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Unit 15(chapters 9-13)

(individual reading; composition: The most vital problems of the novel Tender is the night


Revision of the third book.

1.Think over the questions and reveal your point of view.

What is important about the title?

What are the conflicts in Tender is the Night? What types of conflict (physical, moral, intellectual, or emotional) are in this novel?

How does F. Scott Fitzgerald reveal character in Tender is the Night?

What are some themes in the story? How do they relate to the plot and characters?

What are some symbols in Tender is the Night? How do they relate to the plot and characters?

Is Dr. Dick Divers consistent in his actions? Is he a fully developed character? How? Why?

Do you find the characters likable? Would you want to meet the characters?

Does the story end the way you expected? How? Why?

What is the central/primary purpose of the novel? Is the purpose important or meaningful?

Is Dr. Dick Divers a strong character?

How essential is the setting to the story? Could the novel have taken place anywhere else? In any other time?

What is the role of women in the text? Is love relevant? Are relationships meaningful?

How does Tender is the Night compare with The Great Gatsby?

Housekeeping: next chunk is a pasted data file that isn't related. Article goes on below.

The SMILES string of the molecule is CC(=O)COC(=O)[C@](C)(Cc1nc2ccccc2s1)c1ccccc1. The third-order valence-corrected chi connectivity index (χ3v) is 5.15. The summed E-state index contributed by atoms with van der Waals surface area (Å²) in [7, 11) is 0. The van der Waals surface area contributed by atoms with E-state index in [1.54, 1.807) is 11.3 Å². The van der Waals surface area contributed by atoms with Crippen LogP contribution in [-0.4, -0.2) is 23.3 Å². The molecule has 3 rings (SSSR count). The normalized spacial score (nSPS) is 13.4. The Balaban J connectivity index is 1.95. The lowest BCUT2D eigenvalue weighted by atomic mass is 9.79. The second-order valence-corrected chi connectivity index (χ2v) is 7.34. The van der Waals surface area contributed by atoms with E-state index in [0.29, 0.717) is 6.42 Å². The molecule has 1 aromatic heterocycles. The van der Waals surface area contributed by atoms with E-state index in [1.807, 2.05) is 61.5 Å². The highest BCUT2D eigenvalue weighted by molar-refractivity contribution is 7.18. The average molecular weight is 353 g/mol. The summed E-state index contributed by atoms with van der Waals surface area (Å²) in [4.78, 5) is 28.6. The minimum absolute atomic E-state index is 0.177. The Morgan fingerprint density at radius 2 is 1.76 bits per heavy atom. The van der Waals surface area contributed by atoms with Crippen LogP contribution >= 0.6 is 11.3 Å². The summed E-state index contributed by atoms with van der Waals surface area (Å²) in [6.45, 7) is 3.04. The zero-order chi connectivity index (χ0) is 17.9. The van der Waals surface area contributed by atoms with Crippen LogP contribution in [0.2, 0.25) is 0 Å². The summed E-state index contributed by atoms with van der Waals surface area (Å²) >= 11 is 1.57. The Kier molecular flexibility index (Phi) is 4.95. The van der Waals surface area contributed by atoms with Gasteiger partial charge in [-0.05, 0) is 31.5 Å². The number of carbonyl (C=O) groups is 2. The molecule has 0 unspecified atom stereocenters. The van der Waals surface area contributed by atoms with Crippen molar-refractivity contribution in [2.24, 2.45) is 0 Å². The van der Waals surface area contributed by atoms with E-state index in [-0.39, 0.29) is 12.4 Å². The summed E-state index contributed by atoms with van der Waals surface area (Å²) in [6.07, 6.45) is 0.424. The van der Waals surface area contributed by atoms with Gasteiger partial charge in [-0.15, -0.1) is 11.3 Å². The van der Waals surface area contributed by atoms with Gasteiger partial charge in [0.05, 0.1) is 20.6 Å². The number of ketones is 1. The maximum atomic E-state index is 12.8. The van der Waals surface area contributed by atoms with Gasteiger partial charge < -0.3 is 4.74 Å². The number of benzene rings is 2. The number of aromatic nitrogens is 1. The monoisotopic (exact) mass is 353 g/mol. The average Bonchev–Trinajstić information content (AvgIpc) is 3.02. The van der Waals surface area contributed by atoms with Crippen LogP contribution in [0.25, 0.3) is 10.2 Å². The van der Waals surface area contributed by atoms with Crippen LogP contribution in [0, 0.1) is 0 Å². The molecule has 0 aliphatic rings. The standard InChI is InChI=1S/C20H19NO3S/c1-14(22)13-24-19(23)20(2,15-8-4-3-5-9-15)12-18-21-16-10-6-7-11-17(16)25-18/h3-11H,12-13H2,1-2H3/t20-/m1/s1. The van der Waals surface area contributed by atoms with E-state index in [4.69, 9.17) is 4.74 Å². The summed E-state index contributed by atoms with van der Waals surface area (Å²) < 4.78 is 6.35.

2. Read the review of the novel and answer the questions:

What is the structure of the critical article?

Do you share the author’s opinion about the novel? Why?

1930, Zelda Sayre Fitzgerald, F. Scott Fitzgerald's infamous wife, was admitted to a French sanatorium. By 1932, she would be declared schizophrenic, and her husband--his supposed masterwork, The Great Gatsby, seven years behind him--would be deep in the process of writing Tender is the Night, the story of a charming, young psychiatrist who marries his emotionally disturbed patient.

Beyond the Basics: Tender is the Night
The synchronicity is tempting: we're tempted to look at Tender as the Night as a thinly-veiled gloss on the autobiographical dirt of the Fitzgerald marriage. But we can also look at the book as something larger: as a swan song for the Jazz Age, for the American idealism that fueled Gatsby, and for the illusions of everlasting love.

At the center of Tender is the Night are Dick and Nicole Diver, the former the psychiatrist and the latter the patient. The novel charts, in a zig-zag fashion, their relationship from its beginning to its end, correlated with the ascent of Nicole--from hopeless neurotic to seemingly independent young woman--and the descent of Dick--from promising, charming socialite to bitterly ironic drunk.

As Great Novels tend to do, Tender is the Night tries to be more than just the simple story of the characters: much is made here about class and its pretensions (Mary North and Nicole Diver's sister both defer outrageously to titles and ceremony, and in one fairly good sequence Dick Diver intimidates a policeman by asserting that the woman he's just arrested is related to America's " Lord Henry Ford"), and much is equally made about the World War and its aftermath, particularly about Dick Diver's non-role in the fighting.

Additionally, it's probably the case that Fitzgerald wants to make some point about the relationship of America to the Old World: virtually the entire book takes place overseas, from Nice to Zurich to Rome, and the most charged scenes all involve clashes between the befuddled, braggart Americans and the codified restraint (or lack thereof) of the Europeans.